The Velvet Headphones of a Snowy Day

Well, as predicted, the storm was a comin’, and everything is largely shut down. School is cancelled, meaning we have a house full of stir-crazy children while adult obligations persist unfettered.

In my youth, the snow day was a cherished event, an unscheduled reprieve from the monotony of school. An entire day to play outside, building forts and sledding, with hot coco and bowls of soup next to the wood stove. At least that’s how I remember it.

I also remember the exasperation in my mother’s voice and the glaze in her eyes each time she announced that school was cancelled, and I could never figure out why. It was a snow day after all.

Now, as an adult, I understand that my memory has been heavily addled by nostalgia, and I’ve managed to self-edit some of the more… challenging parts of this experience. For example, the words “snow day” have the same physiological effect on children as a full syringe of adrenaline straight into the heart. They become blurs of color as toys and games erupt from every corner of the house. Playing outside involves first suiting everyone up with enough gear for a spacewalk, during which someone will invariably need to pee. Then there is the constant mediation between siblings over things like use of the “good” sled (even though they are identical), and the inevitable chilly faceplant that will end in tears.

But, while it’s not all marshmallows and snow angels, I still love a snow day. Eventually, children will nap, and I can enjoy the one aspect of my youthful memory that remains unchanged: the quiet.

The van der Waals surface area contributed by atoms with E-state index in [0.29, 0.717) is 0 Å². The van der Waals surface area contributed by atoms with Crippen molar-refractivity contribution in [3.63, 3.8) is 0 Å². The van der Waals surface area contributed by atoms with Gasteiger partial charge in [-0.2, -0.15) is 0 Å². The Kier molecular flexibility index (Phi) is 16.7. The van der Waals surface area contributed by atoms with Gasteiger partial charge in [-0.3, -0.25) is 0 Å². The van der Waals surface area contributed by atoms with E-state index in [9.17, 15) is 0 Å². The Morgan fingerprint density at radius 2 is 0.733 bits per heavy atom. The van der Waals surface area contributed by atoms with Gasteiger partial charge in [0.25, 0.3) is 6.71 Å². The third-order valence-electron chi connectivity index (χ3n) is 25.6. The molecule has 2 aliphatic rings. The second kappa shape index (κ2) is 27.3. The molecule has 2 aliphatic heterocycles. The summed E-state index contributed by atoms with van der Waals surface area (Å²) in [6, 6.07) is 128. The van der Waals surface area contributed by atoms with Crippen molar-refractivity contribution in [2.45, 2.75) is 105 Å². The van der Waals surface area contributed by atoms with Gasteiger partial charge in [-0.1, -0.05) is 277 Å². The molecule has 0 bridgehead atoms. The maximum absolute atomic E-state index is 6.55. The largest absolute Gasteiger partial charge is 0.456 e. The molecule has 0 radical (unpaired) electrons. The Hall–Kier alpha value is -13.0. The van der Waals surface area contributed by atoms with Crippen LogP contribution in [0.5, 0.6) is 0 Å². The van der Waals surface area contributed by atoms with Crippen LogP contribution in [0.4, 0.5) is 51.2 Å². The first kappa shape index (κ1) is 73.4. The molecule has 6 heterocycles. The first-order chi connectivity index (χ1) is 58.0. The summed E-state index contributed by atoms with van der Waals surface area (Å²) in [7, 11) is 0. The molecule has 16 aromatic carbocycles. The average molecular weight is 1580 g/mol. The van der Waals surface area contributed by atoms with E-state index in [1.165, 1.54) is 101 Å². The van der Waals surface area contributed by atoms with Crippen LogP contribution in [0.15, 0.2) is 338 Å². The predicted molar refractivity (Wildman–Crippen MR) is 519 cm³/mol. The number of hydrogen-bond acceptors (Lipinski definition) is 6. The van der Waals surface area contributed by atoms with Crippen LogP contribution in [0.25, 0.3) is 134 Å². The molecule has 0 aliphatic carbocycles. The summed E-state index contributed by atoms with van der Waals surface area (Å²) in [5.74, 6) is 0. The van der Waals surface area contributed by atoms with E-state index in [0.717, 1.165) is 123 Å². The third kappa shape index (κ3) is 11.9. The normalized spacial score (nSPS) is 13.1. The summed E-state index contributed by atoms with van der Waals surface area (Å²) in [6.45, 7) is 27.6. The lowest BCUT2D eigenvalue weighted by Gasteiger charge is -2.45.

Rural Maine isn’t exactly “noisy” by anyone’s standards (after we’d moved, I heard an ambulance siren one day and realized it was the first time in six months), but the silence afforded by a proper snow event is ethereal.

First, the only vehicles on the road are the intermittent plow trucks, spraying sand and salt with flashing yellow lights. Second, the snow itself acts like an acoustic baffle in the air, dampening what little noise may exist. There is no echo, no reverb. Voices sound flat and muted, and require enough effort so as to render non-essential speech impractical. It’s as if the world were mercifully bound in cotton, if only for a few hours.

There is also a cleanliness to a fresh coat of snow that I don’t think can be reproduced. It’s fleeting, to be sure, and soon becomes crisscrossed with animal tracks and sled runs and woodland detritus. But, in the peak of the storm, the world is quiet and it is clean.


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